Gelling those reactions with the personal effects (to say nothing of the little section on Wagner) was surreal but also beautiful. I wish I could have had a few moments to stand in that room and take it all in, quietly, thoughtfully; it was one of the rare times during my travels in Italy that I actually wanted to be alone.

Verdi house

The exterior of Villa Verdi. (Photo: mine. Please do not reproduce without permission.)

A more fulsome piece about my visit to Villa Verdi and the town of Busseto is set to appear in a future edition of  Opera Canada magazine, but at this website, expect a piece (soon) about a very unique version of Die Zauberflöte (The Magic Flute) presented in Reggio Emilia, which featured members of the Berlin Philharmonic and Italian entertainer Elio. Mozart’s opera has been on my mind a lot lately, because it is, as Komische Oper head honcho Barry Kosky rightly has noted, a work infused with a deep loneliness, and that quality is one which haunted me throughout Italy. Perhaps it was the absence of my mother, the social isolation that comes with being an independent woman of certain means, an overall disappointment… whatever the case: I am happy to have seen and experienced the things I did in Italy — and it will take a lot to get me to return.

SLUT.

Here I am, almost seven months since my last blog, writing about the word “slut.” It’s strange, what passes for writing inspiration these days, especially since I promised in the past I’d be doing less personal-life-issues blogging. But, this word, and its usage, occupies a strange place in my mind.

Perhaps I’m blogging about this now, at this time, as I undergo some radical life changes, assessing and re-assessing the role authenticity plays in my life, and how sexuality is key to embracing that authenticity in a more complete and satisfying way.

Sex columnist Dan Savage’s response to a young woman being called a “slut” hit some buttons, mainly because I have been called the same thing, by a woman who is friends with my mother, no less. it wasn’t said in front of me, and perhaps I wasn’t meant to ever know of it, but, it didn’t surprise me, to once again be called “slut,” especially by another woman.

In dealing with female friends in the past, I used to feel a particular pressure to cover up, dress down, go shapeless, never be too revealing. That was thanks to a youthful lack of self-confidence in my appearance, but it was also a way to fit in with my chums’ idea of how females “should” look: no bare shoulders, no decolletage, always tasteful and subtle. There was still glammy makeup and vampy nails, and a growing passion for lingerie. Like the veiled ladies I used to see buying hoards of lacy knickers in Harrod’s years before, I felt I had a fabulous secret to savor hidden underneath the high-necked velvet tops and long skirts.

Gradually, I began to bust out of the mold. I attended a concert in the late 1990s wearing a tight, low-cut, vintage halter-dress; the concert wasn’t great, but boy, did I feel good, powerful even. Such boldness complemented an already entrenched taste for literary erotica, sensuous writing, and the naughtier side of history. That’s to say nothing of how much bellydancing aided in recognizing and embracing what God gave me too. Such pursuits helped me gain the confidence to claim my womanly body as my own, to express the person it contains, outright, -through dress, through manner, through every single visual and aural element shrieking “AUTHENTIC” loudly, proudly, finally. I realized the absurdity in dressing -and thinking, speaking, choosing -just to make other people comfortable.

None of this is to say I don’t believe in work-appropriate wear (I do), or that I don tube tops and micro-mini skirts daily (I don’t) -in fact, I’m typing this in jeans and a t-shirt. But stepping out in public still, inevitably, frustratingly, invites judgment: Your jeans are too tight; your top is too low. (Never mind that I’m wearing bare-bones-makeup and tiny stud earrings.) Perhaps it’s the nature of human beings to judge, maybe it’s our madly media-heavy, super-connected world making things worse (those “things” mainly related to the business of cultivating female insecurity around looks). Maybe it’s that depressingly common female competitiveness rearing its ugly head. Does the awareness of such human fallibility make it okay to call someone a “slut,” a woman who’s taken years to come to terms with body, soul, flesh, spirit, and all the mixed twisted vital veins pulsating, glowing between them? Why this desire for a slut and a saint, at once? A vixen / mother? A seductress / soother? Peacemaker / homemaker?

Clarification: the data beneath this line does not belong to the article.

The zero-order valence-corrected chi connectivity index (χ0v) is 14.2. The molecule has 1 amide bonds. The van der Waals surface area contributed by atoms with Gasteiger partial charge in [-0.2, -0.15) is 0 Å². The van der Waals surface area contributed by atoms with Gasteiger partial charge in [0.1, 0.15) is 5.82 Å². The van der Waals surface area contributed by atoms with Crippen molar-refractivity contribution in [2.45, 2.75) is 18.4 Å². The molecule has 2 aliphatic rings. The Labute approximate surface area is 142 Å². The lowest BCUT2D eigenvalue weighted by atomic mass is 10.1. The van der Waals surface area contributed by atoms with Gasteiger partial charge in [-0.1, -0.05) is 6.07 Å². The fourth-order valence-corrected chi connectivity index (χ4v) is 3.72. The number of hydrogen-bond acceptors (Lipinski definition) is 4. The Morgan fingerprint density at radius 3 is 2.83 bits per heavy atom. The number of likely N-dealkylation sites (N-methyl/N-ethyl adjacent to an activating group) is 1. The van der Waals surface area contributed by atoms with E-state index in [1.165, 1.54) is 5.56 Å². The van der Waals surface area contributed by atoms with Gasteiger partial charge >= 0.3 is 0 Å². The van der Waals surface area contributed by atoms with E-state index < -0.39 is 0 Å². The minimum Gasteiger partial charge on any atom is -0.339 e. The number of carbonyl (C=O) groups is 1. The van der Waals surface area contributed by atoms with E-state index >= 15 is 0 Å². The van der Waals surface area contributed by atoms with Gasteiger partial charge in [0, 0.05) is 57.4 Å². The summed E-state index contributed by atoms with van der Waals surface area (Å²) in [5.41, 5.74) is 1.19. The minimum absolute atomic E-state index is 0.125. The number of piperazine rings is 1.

Choice is a funny thing, and sometimes it’s in embracing choice fully we court the snap judgments and narrow perceptions of others. It’s stunning, and sadly unsurprising, to be called a “slut”in 2013. Dan Savage suggested such the use of such a term is rooted in jealousy: she’s getting laid, you’re not, how shitty. The reality is more simple than that, I think: even if you’re not technically getting laid, if you look like you could, conceivably, be perceived as somehow sexually desirable (and the assumption is almost always to men), boom, out come the knives. One has to, as Savage suggests, take the mindset of, “who gives a shit what those bitches think?” Right. But I wish they didn’t have to be bitches. I wish things weren’t set up thusly. I wish I could have more pity in my heart, more consistently, for those who close their minds and hearts to others. Walt Whitman puts it a bit more poetically in I Sing The Body Electric:

Womanhood, and all that is a woman, and the man that comes from woman,
The womb, the teats, nipples, breast-milk, tears, laughter, weeping, love-looks, love-perturbations and risings,
The voice, articulation, language, whispering, shouting aloud,
Food, drink, pulse, digestion, sweat, sleep, walking, swimming,
Poise on the hips, leaping, reclining, embracing, arm-curving and tightening,
The continual changes of the flex of the mouth, and around the eyes,
The skin, the sunburnt shade, freckles, hair,
The curious sympathy one feels when feeling with the hand the naked meat of the body,
The circling rivers the breath, and breathing it in and out,
The beauty of the waist, and thence of the hips, and thence downward toward the knees,
The thin red jellies within you or within me, the bones and the marrow in the bones,
The exquisite realization of health;
O I say these are not the parts and poems of the body only, but of the soul,
O I say now these are the soul!

(Photo of me from my Flickr photostream